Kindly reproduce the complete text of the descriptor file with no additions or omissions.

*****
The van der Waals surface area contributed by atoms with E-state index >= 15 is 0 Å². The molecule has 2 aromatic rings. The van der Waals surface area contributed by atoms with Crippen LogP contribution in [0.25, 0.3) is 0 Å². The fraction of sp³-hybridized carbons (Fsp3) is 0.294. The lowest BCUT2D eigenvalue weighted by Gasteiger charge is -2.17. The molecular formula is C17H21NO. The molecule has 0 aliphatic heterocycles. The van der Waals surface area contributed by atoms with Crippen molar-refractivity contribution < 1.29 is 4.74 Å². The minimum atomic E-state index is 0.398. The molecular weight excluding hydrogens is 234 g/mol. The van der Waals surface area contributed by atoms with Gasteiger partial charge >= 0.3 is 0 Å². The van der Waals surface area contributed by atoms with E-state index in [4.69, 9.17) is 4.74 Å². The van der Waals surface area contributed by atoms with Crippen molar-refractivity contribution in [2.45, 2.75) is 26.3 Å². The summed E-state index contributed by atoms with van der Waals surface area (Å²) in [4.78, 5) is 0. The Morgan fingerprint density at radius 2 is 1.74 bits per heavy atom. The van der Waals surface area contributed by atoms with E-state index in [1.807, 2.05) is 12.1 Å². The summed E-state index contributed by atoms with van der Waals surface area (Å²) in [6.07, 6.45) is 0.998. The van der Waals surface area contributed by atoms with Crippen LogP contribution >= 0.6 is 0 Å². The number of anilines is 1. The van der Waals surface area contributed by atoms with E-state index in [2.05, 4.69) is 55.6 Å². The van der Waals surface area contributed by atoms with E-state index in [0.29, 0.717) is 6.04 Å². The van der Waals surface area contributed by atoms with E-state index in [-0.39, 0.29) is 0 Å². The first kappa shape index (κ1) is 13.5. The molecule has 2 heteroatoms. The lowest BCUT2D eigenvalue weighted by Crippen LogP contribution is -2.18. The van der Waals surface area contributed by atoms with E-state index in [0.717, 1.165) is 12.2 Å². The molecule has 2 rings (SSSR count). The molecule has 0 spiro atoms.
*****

The van der Waals surface area contributed by atoms with E-state index >= 15 is 0 Å². The molecule has 2 aromatic rings. The van der Waals surface area contributed by atoms with Crippen LogP contribution in [0.25, 0.3) is 0 Å². The fraction of sp³-hybridized carbons (Fsp3) is 0.294. The lowest BCUT2D eigenvalue weighted by Gasteiger charge is -2.17. The molecular formula is C17H21NO. The molecule has 0 aliphatic heterocycles. The van der Waals surface area contributed by atoms with Crippen molar-refractivity contribution < 1.29 is 4.74 Å². The minimum atomic E-state index is 0.398. The molecular weight excluding hydrogens is 234 g/mol. The van der Waals surface area contributed by atoms with Gasteiger partial charge >= 0.3 is 0 Å². The van der Waals surface area contributed by atoms with E-state index in [4.69, 9.17) is 4.74 Å². The van der Waals surface area contributed by atoms with Crippen molar-refractivity contribution in [2.45, 2.75) is 26.3 Å². The summed E-state index contributed by atoms with van der Waals surface area (Å²) in [4.78, 5) is 0. The Morgan fingerprint density at radius 2 is 1.74 bits per heavy atom. The van der Waals surface area contributed by atoms with E-state index in [1.807, 2.05) is 12.1 Å². The summed E-state index contributed by atoms with van der Waals surface area (Å²) in [6.07, 6.45) is 0.998. The van der Waals surface area contributed by atoms with Crippen LogP contribution >= 0.6 is 0 Å². The number of anilines is 1. The van der Waals surface area contributed by atoms with E-state index in [2.05, 4.69) is 55.6 Å². The van der Waals surface area contributed by atoms with E-state index in [0.29, 0.717) is 6.04 Å². The van der Waals surface area contributed by atoms with E-state index in [-0.39, 0.29) is 0 Å². The first kappa shape index (κ1) is 13.5. The molecule has 2 heteroatoms. The lowest BCUT2D eigenvalue weighted by Crippen LogP contribution is -2.18. The van der Waals surface area contributed by atoms with E-state index in [0.717, 1.165) is 12.2 Å². The molecule has 2 rings (SSSR count). The molecule has 0 spiro atoms.